Understandably, the focal point of musical interest in Sydney in recent months has been Bennelong Point, more specifically the newly revamped Concert Hall at the Opera House. Central here has been the Sydney Symphony Orchestra under the new leadership of Simone Young, offering a series of wide-ranging and exhilarating concerts. But there has been other music making. Sydney’s indefatigable Sydney Chamber Opera has not been idle, and Friday saw the première of Awakening Shadow, an intriguing new/old work by Australian expatriate composer, Luke Styles, It comprises a melding of original music by Styles that enfolds the five Canticles of Benjamin Britten (1913–76).... (read more)
Benjamin Britten’s War Requiem was written for the consecration of the new Coventry Cathedral in 1962, after the old cathedral had been destroyed by German bombing raids in 1940. He dedicated the work to four friends, three of whom were killed while on active service during World War II, and the fourth of whom survived the war but later committed suicide. As an avowed pacificist who had been a conscientious objector during the war, Britten took the opportunity to compose a work combining the traditional Latin Requiem Mass with the anti-war poetry of Wilfred Owen: a fellow pacificist (and fellow gay man) who had served as a lieutenant in World War I and who was killed on the Western Front one week before the Armistice was declared in 1918.... (read more)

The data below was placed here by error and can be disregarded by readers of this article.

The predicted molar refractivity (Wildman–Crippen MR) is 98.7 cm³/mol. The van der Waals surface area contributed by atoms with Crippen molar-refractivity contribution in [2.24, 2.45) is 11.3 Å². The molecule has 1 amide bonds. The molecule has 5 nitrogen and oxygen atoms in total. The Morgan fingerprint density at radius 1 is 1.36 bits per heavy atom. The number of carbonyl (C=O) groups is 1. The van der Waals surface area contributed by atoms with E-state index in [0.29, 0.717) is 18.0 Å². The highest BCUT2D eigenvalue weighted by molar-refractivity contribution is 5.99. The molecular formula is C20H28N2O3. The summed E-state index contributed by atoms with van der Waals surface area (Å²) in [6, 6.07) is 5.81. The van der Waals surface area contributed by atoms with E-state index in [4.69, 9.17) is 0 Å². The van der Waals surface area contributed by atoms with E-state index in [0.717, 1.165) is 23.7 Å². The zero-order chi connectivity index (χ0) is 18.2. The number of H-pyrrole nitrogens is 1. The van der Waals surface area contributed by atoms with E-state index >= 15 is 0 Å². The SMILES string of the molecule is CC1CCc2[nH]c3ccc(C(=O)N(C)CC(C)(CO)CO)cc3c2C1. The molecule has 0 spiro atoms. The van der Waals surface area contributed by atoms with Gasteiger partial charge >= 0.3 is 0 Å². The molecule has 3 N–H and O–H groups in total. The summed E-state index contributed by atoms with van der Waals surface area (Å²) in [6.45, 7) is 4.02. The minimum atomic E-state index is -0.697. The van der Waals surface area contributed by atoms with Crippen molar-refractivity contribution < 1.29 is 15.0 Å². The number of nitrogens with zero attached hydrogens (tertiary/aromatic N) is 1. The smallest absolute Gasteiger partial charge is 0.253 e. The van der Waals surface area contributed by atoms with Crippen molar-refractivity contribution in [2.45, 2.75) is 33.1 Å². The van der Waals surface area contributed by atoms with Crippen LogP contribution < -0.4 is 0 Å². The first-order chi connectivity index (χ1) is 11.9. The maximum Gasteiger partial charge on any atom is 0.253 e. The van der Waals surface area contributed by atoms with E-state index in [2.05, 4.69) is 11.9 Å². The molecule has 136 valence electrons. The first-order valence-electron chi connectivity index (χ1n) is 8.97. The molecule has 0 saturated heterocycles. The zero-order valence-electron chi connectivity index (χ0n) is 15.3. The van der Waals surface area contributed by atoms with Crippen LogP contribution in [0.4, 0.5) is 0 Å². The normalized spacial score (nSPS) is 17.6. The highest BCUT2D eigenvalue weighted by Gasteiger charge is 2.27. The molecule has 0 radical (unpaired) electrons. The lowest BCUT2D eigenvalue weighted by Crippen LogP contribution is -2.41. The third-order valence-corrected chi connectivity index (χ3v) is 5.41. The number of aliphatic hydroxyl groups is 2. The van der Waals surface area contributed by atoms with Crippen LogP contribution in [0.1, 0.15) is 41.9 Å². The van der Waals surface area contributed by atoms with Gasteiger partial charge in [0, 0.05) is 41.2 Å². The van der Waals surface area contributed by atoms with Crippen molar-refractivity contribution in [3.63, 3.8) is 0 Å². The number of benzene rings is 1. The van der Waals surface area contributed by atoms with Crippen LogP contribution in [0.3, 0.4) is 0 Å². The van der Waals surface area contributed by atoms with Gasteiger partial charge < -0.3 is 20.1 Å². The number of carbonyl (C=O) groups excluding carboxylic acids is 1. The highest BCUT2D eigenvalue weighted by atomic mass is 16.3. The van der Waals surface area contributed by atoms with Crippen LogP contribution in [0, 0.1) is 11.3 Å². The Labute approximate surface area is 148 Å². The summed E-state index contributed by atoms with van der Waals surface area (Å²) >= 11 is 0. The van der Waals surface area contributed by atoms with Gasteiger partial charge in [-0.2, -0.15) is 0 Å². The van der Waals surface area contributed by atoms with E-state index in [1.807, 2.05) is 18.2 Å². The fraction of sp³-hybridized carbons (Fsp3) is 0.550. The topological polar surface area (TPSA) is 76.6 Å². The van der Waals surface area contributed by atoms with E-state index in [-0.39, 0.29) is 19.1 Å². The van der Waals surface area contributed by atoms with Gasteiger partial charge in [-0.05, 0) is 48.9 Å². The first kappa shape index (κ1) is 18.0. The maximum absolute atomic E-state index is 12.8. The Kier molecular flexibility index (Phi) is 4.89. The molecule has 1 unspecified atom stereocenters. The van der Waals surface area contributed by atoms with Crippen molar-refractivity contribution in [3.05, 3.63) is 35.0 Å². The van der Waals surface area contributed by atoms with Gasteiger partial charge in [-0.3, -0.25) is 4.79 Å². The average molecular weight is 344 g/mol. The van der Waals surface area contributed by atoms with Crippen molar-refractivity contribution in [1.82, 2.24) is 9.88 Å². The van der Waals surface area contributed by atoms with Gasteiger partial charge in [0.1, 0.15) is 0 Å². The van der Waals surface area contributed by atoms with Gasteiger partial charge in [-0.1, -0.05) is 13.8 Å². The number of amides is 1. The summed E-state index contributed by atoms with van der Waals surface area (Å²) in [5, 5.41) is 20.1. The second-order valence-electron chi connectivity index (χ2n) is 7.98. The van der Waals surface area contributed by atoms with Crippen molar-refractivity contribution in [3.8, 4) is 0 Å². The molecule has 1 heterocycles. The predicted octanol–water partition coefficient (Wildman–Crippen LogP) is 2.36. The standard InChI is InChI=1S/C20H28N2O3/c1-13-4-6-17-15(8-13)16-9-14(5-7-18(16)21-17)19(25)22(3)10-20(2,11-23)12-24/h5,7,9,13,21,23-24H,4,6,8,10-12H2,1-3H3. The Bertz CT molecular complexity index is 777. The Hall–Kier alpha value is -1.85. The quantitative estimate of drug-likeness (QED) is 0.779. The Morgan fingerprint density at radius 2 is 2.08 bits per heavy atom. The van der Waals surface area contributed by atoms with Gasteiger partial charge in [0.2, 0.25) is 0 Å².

Sadly, stage productions of Benjamin Britten and Montagu Slater’s opera Peter Grimes are now few and far between in Australia, notwithstanding the fact that the work’s exploration of psychological distress and social ostracisation has lost none of its currency. Britten’s score, while incorporating significant modernist musical elements, also remains both accessible and attractive. And Australia can also boast of having produced two of the finest exponents of the title role in Ronald Dowd and Stuart Skelton (who sang the role in the Sydney Symphony Orchestra’s concert version in 2019).... (read more)
A question of syphilis
I enjoyed Jeffrey Tate’s excellent review of Paul Kildea’s biography of Benjamin Britten (June 2013). It is always interesting when doctors disagree with a diagnosis – especially with the benefits of hindsight.
I agree that syphilis seldom gets to the tertiary stage without being picked up earlier (and Britten’s own cardiologist has disputed the claim that Britten contracted it). Presumably, Peter Pears would have had symptoms as well – assuming that there was no treatment with penicillin, which was available from the early 1940s. If the surgeon was correct (and, like Jeffrey Tate, I would want to see more concrete evidence), then the other possibility is that Britten may have had some fleeting liaisons of his own!
Dr Alastair Jackson, Melbourne, Vic.... (read more)